New Mexico State University Provost Carol Parker has announced two NMSU professors will be the first Provost’s Faculty Fellows to lead efforts in globalization and border relations.
NMSU associate geography professor Christopher Brown has been selected as the Faculty Fellow for the Beyond Borders Community of Practice, while NMSU associate sociology professor David G. Ortiz has been named the Faculty Fellow for the Center for Latin American and Border Studies (CLABS). Both will begin their work as Faculty Fellows in August, Parker said.
“I am extremely pleased that Dr. Brown and Dr. Ortiz will be serving in these new roles,” Parker said. “As the inaugural Provost’s Faculty Fellows, they will be in a position to influence the direction of our international and border initiatives for some time to come. I am happy that we are able to take this next step toward implementing more of our LEADS 2025 Strategic Plan goals.”
“I am delighted and heartened by the interest Provost Parker has shown in ‘rebooting’ border studies, research and outreach activities at NMSU, and her bold initiative to establish and support the Beyond Borders Community of Practice (BBCoP),” Brown said. “Being selected as the Inaugural Fellow for the BBCoP is a great and humbling honor, and I look forward to working with Dr. Ortiz, the Provost and members of the NMSU and broader community to advance this exciting initiative.”
In February, Parker launched a search for a faculty fellow to serve as the founding leader and convener for Beyond Borders, a community of practice that focuses on international, hemispheric and border regions in alignment with the NMSU LEADS 2025 Global Challenge. The quarter-time faculty fellow will work closely with faculty and academic leaders from across NMSU and with members of the external community.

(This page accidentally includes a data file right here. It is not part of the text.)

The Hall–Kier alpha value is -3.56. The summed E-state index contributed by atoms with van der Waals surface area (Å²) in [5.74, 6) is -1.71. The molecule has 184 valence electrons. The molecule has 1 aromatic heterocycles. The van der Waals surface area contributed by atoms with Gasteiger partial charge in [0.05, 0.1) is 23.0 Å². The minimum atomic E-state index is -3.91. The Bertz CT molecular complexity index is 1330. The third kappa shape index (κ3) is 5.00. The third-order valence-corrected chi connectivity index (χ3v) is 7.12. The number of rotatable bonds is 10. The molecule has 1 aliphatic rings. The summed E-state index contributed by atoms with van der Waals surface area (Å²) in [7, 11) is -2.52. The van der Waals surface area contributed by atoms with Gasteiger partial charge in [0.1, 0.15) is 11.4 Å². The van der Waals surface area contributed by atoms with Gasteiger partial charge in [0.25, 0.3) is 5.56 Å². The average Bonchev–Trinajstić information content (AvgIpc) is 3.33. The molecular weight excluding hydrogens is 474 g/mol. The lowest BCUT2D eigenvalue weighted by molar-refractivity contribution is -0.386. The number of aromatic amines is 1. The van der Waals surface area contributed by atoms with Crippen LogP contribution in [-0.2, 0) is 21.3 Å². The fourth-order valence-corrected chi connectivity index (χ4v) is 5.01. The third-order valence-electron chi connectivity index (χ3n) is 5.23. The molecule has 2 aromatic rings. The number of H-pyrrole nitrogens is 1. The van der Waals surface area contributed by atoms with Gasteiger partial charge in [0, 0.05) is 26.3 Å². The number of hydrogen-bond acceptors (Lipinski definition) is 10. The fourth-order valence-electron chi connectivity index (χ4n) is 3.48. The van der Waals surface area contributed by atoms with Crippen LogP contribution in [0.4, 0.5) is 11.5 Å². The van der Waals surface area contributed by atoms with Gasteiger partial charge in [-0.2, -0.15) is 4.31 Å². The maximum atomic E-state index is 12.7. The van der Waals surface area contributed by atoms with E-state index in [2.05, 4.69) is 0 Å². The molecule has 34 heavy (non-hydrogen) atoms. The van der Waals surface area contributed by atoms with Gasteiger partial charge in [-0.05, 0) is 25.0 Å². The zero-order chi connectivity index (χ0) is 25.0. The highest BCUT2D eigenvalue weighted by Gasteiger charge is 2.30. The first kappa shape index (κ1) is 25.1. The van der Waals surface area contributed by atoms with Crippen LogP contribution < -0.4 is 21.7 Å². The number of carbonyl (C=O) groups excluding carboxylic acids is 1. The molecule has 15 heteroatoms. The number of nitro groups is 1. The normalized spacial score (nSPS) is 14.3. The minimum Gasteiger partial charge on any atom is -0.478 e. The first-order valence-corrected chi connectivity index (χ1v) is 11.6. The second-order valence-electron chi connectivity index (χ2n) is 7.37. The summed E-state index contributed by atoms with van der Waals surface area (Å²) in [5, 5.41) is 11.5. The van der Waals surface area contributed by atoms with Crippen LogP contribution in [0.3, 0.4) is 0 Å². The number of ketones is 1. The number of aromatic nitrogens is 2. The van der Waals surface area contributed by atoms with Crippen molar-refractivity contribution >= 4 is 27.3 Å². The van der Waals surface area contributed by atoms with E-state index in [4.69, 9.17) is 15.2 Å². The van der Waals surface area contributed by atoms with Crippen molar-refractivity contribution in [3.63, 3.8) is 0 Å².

Parker also launched a search for a quarter-time faculty member to serve as the leader, convener and fellow for a newly reinvigorated Center for Latin American and Border Studies, which will focus on promoting excellence in scholarship, research and creative works on topics and issues concerning Latin America, the U.S.-Mexico border and general border studies across NMSU. The work of the center will be informed by input from a campus-wide faculty advisory group.
“I am honored by the opportunity to serve as the Inaugural Fellow for the Center for Latin American and Border Studies,” Ortiz said. “Latin American and Border Studies should be an essential part of a borderlands university such as NMSU, and I am committed to seeing the center grow and thrive to become a cornerstone of the University. I am excited to work with Dr. Brown, the Provost and the CLABS Executive Committee to strengthen NMSU’s existing community of scholars and to help shape the future of Latin American and Border scholarly pursuits at NMSU.”
Ortiz is founding editor-in-chief of “Mobilizing Ideas,” the leading scholarly blog on social movement research. His areas of substantive interest include social movements, political sociology, Latin American studies, sociology of disasters, digital media communication and research methods. He has explored the influence of time on protest-repression dynamics, the effects of disasters on social movements, the relationship between digital media and activism, and state repression and mobilization in Latin America.
Before arriving at NMSU in 2015, Ortiz had appointments at the Stone Center for Latin American Studies and the Center for Inter-American Policy and Research at Tulane University. Since arriving at NMSU, he has actively participated in previous CLABS initiatives.
He was appointed to the International and Border Program Recruitment Advisory Board as a representative of the College of Arts and Sciences in 2017 and is part of the NMSU LEADS 2025 Healthy Borders Strategic Initiative Task Force.
Brown became interested in U.S.-Mexico border issues while doing his Ph.D. research in the early 1990s. He has been actively involved in studying binational water resource issues on the U.S.-Mexico border.
Brown’s specific areas of interest include binational water resource policy and water quality and supply in U.S.-Mexico border twin city regions. Of special interest to NMSU’s Beyond Borders Community of Practice effort, Brown has worked to develop metrics by which the quality of life of U.S.-Mexico border residents can be measured, specifically developing a human development index for Doña Ana County.
Brown has also provided leadership to the Good Neighbor Environment Board, the Association of Borderland Studies, the Western Social Science Association and the Ocotillo Institute for Social Justice.
Author: Adriana M. Chavez – NMSU
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